In depth with the backstrap weaving cooperatives in Guatemala

In Guatemala many women are denied their rights.The country has a long history of gender disparities and discrimination against women. During the years of the civil war more than 200,000 people died, and most of those people were part of the Maya population. The women were particularly affected, as violence against women and rape were systematically used as weapons of war. Long after the war formally ended in 1996, women in Guatemala continued suffering from gender disparities, as a consequence of the long-standing discrimination against women during the war. As a response to the oppression of women, civil society organizations emerged after the end of the civil war, aiming to spread knowledge about the oppression of women and express their commitment to supporting women’s rights. The organizations have played a significant role in the processes of improving women’s living conditions in postwar Guatemala. Many of these organizations are cooperatives, which are created by people who fight for a common goal and are characterized by the desire to work together for change. The members contribute on a equal basis, and share the control according to the one-vote principle.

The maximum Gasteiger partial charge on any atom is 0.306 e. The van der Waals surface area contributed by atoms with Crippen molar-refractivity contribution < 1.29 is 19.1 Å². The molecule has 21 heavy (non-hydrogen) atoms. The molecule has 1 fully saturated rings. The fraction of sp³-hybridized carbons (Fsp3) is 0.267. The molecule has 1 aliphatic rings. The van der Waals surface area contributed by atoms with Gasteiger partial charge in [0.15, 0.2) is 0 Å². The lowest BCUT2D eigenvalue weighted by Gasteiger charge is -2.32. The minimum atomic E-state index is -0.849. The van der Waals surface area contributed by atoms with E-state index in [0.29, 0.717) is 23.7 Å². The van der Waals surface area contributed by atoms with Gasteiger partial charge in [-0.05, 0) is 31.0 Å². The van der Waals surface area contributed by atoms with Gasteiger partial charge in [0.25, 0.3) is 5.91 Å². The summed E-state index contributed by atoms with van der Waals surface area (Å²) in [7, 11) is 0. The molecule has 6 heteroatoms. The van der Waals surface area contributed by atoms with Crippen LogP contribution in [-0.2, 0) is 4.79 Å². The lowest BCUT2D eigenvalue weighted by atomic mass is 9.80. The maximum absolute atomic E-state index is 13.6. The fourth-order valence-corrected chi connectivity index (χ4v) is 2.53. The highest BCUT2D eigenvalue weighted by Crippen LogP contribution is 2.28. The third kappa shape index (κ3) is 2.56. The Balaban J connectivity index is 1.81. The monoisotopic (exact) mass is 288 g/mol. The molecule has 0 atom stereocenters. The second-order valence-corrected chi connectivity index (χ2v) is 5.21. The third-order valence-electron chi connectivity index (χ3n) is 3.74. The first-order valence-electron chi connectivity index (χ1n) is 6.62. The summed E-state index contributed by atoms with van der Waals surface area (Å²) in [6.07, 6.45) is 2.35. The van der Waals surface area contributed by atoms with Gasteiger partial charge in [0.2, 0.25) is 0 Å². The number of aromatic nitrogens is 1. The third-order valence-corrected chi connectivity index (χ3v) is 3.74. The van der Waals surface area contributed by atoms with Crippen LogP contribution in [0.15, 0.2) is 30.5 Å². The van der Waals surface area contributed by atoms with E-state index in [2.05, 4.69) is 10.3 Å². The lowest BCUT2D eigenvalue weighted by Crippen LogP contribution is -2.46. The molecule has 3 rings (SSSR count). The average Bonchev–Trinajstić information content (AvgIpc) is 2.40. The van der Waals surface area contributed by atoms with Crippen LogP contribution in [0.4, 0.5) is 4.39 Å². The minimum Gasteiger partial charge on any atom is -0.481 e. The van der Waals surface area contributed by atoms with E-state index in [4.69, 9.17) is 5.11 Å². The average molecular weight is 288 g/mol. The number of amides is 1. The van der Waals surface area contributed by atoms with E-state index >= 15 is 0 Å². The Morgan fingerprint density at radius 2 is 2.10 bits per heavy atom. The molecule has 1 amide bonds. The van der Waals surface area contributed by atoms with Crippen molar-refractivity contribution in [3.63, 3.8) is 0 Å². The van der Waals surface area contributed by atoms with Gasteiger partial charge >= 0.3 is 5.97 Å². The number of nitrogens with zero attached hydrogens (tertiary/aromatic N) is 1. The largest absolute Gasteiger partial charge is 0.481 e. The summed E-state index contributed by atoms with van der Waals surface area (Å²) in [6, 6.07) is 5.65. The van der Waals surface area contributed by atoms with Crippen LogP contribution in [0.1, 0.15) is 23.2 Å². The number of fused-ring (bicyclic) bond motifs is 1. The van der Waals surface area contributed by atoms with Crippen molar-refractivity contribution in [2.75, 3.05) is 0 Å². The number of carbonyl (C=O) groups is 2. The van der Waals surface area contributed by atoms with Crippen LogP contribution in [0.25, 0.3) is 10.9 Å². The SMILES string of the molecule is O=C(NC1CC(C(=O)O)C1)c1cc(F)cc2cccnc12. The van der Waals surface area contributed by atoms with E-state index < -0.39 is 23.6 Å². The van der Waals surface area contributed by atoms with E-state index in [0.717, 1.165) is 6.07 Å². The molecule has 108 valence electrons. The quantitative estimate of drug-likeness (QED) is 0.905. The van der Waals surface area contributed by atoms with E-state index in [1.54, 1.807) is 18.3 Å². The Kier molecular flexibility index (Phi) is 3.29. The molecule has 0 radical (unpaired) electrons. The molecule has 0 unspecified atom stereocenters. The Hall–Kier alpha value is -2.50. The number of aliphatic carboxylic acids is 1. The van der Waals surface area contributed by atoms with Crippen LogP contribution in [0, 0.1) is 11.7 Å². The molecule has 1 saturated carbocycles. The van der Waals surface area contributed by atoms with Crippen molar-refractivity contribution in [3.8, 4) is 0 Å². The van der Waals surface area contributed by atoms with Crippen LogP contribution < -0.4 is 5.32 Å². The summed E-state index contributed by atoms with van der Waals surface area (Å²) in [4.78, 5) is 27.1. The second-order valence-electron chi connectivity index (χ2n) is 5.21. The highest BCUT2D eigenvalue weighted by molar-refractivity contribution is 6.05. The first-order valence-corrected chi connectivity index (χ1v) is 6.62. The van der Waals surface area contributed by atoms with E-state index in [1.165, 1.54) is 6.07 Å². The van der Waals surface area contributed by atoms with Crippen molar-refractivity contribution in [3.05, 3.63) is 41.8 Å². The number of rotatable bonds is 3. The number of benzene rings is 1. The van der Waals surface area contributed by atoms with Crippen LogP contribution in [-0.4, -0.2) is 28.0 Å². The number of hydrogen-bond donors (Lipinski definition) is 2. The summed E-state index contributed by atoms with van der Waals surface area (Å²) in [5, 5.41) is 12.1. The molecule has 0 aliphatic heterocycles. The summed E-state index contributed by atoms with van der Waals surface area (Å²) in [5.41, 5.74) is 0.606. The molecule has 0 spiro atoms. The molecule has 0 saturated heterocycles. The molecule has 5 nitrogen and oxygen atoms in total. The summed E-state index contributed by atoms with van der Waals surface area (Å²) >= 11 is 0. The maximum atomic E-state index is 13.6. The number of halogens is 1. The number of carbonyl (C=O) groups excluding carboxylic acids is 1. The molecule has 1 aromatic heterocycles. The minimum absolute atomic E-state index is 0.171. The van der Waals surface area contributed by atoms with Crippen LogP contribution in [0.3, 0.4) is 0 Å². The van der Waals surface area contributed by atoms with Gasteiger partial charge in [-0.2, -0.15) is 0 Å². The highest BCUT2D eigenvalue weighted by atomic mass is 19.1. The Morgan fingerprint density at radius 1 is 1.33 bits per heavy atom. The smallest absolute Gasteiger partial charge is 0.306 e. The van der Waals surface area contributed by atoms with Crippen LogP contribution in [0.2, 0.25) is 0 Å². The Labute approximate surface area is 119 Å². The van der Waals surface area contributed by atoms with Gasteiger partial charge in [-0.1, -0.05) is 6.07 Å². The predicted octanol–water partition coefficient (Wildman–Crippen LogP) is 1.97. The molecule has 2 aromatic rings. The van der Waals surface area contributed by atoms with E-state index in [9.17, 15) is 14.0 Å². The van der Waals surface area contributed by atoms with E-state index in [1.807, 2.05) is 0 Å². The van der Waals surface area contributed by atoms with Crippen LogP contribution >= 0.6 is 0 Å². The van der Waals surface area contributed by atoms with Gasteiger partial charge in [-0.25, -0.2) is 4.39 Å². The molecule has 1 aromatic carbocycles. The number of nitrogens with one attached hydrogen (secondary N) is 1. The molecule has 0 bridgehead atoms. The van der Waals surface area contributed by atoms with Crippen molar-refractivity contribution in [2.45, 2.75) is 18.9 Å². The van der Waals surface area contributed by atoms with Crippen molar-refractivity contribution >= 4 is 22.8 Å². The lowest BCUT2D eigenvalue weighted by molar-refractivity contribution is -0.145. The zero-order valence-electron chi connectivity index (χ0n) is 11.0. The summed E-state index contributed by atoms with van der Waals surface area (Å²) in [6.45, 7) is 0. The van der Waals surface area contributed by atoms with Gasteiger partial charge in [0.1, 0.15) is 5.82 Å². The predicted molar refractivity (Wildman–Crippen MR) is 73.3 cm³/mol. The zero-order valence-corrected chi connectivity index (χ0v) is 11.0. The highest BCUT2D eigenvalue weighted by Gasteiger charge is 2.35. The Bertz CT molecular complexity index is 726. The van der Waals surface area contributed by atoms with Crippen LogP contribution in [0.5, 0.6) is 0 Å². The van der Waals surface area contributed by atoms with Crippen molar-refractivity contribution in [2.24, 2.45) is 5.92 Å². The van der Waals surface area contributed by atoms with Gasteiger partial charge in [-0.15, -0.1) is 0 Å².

Read moreIn depth with the backstrap weaving cooperatives in Guatemala

The Goddess Ix Chel, Weaving Techniques and Saving Tradition. Read all the way to the end, it gets better!

I learned long ago that I am not at the center of the universe, but Ix Chel, the Mayan Goddess of  Weaving and her drop spindle, are. Also the goddess of fertility and procreation, representing female empowerment, Ix Chel is said to have founded the city of Palenque and set the universe in motion, introducing weaving to all her people. Weaving has since been passed down from mother to daughter, each generation passing the baton to the next, helping to keep the spirit and culture of weaving alive. Ix Chel is often pictured in traditional Mayan textiles, still being produced in remote areas of Guatemala today.

Before tuk tuks and motorbikes, there was the traje. Originally put into law by the Spaniards, the traje helped to identify the indigenous peoples communities for tax collection purposes. Today, stories of community, religion, history and identity are written into the clothing with symbolic colors and designs.

The traje is made up of three components: huipil (blouse), corte (skirt), and faja (belt), all of which are made by hand on the backstrap loom using techniques passed down from mother to daughter since the 1520s. To gain a better idea of the intricate patterns and techniques used over the decades, below are just some of the more common methods that have been perfected by our artisan partners.

Read moreThe Goddess Ix Chel, Weaving Techniques and Saving Tradition. Read all the way to the end, it gets better!

The Fair Trade Test: Two simple questions to ask before buying fair trade products made in Guatemala

In recent years, the terms “fair trade” and “ethically sourced” have been used to market not-so-ethical brands, organizations, and products. There are hundreds of trustworthy organizations around the world that adhere to the principles of fair trade, but some brands and B-corps are incorrectly and casually using these terms to market their products with the hope that their customers will trust the claims. Unfortunately, they are right.

Read moreThe Fair Trade Test: Two simple questions to ask before buying fair trade products made in Guatemala